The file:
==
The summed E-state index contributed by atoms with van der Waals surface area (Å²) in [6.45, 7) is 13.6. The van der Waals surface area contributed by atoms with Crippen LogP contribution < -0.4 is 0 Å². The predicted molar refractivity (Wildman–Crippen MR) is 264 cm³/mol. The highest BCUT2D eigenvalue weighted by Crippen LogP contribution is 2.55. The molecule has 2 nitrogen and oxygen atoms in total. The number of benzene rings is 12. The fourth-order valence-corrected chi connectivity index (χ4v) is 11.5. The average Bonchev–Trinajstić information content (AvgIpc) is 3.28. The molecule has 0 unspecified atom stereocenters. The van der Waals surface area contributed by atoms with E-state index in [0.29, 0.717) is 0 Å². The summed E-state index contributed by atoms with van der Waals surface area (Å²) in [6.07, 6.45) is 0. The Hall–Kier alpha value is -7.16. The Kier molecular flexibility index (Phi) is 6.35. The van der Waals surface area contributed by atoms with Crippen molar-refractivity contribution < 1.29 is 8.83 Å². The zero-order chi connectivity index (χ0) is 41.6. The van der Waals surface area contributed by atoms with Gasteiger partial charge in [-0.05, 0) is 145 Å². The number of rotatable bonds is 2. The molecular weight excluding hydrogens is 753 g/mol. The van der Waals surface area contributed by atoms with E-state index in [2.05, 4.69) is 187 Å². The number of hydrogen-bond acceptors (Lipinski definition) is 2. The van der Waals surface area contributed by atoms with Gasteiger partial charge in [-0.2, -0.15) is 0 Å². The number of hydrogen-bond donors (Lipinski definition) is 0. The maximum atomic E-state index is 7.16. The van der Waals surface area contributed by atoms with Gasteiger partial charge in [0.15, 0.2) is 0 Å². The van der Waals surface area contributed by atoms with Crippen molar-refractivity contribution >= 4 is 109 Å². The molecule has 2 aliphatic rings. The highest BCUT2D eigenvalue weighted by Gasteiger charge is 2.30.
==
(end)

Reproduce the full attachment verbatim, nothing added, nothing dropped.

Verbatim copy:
The summed E-state index contributed by atoms with van der Waals surface area (Å²) in [6.45, 7) is 13.6. The van der Waals surface area contributed by atoms with Crippen LogP contribution < -0.4 is 0 Å². The predicted molar refractivity (Wildman–Crippen MR) is 264 cm³/mol. The highest BCUT2D eigenvalue weighted by Crippen LogP contribution is 2.55. The molecule has 2 nitrogen and oxygen atoms in total. The number of benzene rings is 12. The fourth-order valence-corrected chi connectivity index (χ4v) is 11.5. The average Bonchev–Trinajstić information content (AvgIpc) is 3.28. The molecule has 0 unspecified atom stereocenters. The van der Waals surface area contributed by atoms with E-state index in [0.29, 0.717) is 0 Å². The summed E-state index contributed by atoms with van der Waals surface area (Å²) in [6.07, 6.45) is 0. The Hall–Kier alpha value is -7.16. The Kier molecular flexibility index (Phi) is 6.35. The van der Waals surface area contributed by atoms with Crippen molar-refractivity contribution < 1.29 is 8.83 Å². The zero-order chi connectivity index (χ0) is 41.6. The van der Waals surface area contributed by atoms with Gasteiger partial charge in [-0.05, 0) is 145 Å². The number of rotatable bonds is 2. The molecular weight excluding hydrogens is 753 g/mol. The van der Waals surface area contributed by atoms with E-state index in [2.05, 4.69) is 187 Å². The number of hydrogen-bond acceptors (Lipinski definition) is 2. The van der Waals surface area contributed by atoms with Gasteiger partial charge in [-0.2, -0.15) is 0 Å². The number of hydrogen-bond donors (Lipinski definition) is 0. The maximum atomic E-state index is 7.16. The van der Waals surface area contributed by atoms with Gasteiger partial charge in [0.15, 0.2) is 0 Å². The van der Waals surface area contributed by atoms with Crippen molar-refractivity contribution >= 4 is 109 Å². The molecule has 2 aliphatic rings. The highest BCUT2D eigenvalue weighted by Gasteiger charge is 2.30.